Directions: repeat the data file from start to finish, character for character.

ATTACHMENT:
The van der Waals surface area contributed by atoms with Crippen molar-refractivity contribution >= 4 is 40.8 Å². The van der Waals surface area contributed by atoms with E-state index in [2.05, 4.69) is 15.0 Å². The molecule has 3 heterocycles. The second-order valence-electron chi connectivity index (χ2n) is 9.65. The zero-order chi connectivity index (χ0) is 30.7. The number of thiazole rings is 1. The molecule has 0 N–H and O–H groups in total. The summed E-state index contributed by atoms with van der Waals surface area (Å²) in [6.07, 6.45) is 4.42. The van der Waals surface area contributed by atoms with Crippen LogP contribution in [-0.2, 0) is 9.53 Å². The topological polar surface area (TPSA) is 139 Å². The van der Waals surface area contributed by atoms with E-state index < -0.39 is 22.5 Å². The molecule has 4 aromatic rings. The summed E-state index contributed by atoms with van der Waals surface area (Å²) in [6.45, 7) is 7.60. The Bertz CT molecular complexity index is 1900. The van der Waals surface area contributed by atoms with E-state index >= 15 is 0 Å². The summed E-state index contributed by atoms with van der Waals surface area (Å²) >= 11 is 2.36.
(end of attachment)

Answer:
The van der Waals surface area contributed by atoms with Crippen molar-refractivity contribution >= 4 is 40.8 Å². The van der Waals surface area contributed by atoms with E-state index in [2.05, 4.69) is 15.0 Å². The molecule has 3 heterocycles. The second-order valence-electron chi connectivity index (χ2n) is 9.65. The zero-order chi connectivity index (χ0) is 30.7. The number of thiazole rings is 1. The molecule has 0 N–H and O–H groups in total. The summed E-state index contributed by atoms with van der Waals surface area (Å²) in [6.07, 6.45) is 4.42. The van der Waals surface area contributed by atoms with Crippen LogP contribution in [-0.2, 0) is 9.53 Å². The topological polar surface area (TPSA) is 139 Å². The van der Waals surface area contributed by atoms with E-state index < -0.39 is 22.5 Å². The molecule has 4 aromatic rings. The summed E-state index contributed by atoms with van der Waals surface area (Å²) in [6.45, 7) is 7.60. The Bertz CT molecular complexity index is 1900. The van der Waals surface area contributed by atoms with E-state index >= 15 is 0 Å². The summed E-state index contributed by atoms with van der Waals surface area (Å²) >= 11 is 2.36.